When Diablo III was released, many fans of its predecessor were disappointed at the changes that had been made to its formula. And although plenty of people are having fun in that world now, Torchlight II will always be the game of choice for those who prefer a different formula. Lots of stats, lots of loot, all the mods you can eat, and a faithful pet who fights along side you and goes back to town to sell vendor trash and pick up potions and scrolls? What's not to love?
Although the Layton series has deservedly exploded into two trilogies and spin-offs, Unwound Future captures a side of Layton's stiff upper lip that immediately results in close proximity of onion slicing. Initially expected to be a single trilogy, it's no wonder that the "final" installation surpasses all other iterations — adorable but devious mini-games, perplexing sliding puzzles, captivating melodies, and unabashedly heartwarming and heartrending character development alongside a fantastical premise (to be solved with gentlemanly logic). If you only have time for one Layton game, this has to be it.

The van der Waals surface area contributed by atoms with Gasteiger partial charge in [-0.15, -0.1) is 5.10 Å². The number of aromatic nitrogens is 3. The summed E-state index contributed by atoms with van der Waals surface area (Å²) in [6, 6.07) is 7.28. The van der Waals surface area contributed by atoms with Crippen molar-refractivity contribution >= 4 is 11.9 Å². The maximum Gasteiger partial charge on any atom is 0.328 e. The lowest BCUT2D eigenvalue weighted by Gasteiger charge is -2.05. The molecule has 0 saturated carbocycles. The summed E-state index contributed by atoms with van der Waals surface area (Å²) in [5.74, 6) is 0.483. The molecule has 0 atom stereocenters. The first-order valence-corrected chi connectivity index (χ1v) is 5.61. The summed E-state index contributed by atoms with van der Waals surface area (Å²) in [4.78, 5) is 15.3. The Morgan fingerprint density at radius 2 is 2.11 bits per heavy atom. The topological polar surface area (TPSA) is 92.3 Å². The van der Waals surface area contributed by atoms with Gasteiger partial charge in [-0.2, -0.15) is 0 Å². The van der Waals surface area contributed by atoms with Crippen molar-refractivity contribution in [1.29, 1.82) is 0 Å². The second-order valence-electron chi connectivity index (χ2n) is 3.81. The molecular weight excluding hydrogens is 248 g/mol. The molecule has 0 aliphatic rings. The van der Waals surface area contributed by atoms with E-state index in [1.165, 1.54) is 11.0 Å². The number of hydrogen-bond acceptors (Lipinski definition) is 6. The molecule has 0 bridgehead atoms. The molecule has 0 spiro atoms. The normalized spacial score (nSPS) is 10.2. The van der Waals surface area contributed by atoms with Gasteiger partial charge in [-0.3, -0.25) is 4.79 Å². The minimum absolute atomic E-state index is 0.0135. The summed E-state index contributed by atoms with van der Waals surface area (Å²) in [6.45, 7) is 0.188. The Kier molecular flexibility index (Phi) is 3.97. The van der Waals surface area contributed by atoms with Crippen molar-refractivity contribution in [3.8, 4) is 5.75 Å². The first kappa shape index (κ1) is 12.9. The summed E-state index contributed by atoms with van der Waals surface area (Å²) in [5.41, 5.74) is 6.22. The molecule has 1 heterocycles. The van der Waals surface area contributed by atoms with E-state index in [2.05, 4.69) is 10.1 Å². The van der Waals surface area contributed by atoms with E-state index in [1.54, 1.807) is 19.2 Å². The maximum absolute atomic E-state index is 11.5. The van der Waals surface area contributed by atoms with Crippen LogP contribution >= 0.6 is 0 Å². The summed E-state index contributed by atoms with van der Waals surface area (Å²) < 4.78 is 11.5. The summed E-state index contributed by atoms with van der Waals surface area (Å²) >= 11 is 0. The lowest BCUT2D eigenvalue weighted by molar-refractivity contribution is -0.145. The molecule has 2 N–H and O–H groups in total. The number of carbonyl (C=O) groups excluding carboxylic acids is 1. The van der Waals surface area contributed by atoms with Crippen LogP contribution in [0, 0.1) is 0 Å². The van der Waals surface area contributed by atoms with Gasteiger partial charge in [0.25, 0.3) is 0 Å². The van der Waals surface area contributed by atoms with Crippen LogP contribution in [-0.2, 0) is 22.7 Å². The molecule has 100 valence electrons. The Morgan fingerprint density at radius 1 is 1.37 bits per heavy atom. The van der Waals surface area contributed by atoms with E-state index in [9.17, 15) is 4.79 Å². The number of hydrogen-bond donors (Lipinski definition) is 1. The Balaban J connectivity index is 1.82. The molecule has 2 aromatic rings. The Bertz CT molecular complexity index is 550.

Telltale Games have made some unique content for many existing franchises in the past decade. Perhaps the most popular among them are the two seasons of "Walking Dead" games. Utilizing the graphic novel more than the AMC Television series, but still weaving a unique plot that uses the main characters as supporting characters or even mere cameos, Telltale gives us the story of would-be prisoner Lee in the first season, followed by Lee's "daughter" (post-apocalyptically adopted) Clementine in the second season. In each of the five episodes of both seasons, key decisions determine who lived and who died, which areas are explored and which areas are abandoned; by the culmination of each season, the choices add up to how the surviving members of your struggling crew perceive you, and perhaps, how you (the player) perceive yourself as the character and as the player behind the character. Yes, this game is functionally little more than an adventure game with many quick-time events and branching dialogues, but in the end, that simple structure is more than enough to pile on the finesse of the beautiful art style, the memorable scenarios, the characters we love to love and those we love to loathe... and so much more. Bravo, Telltale.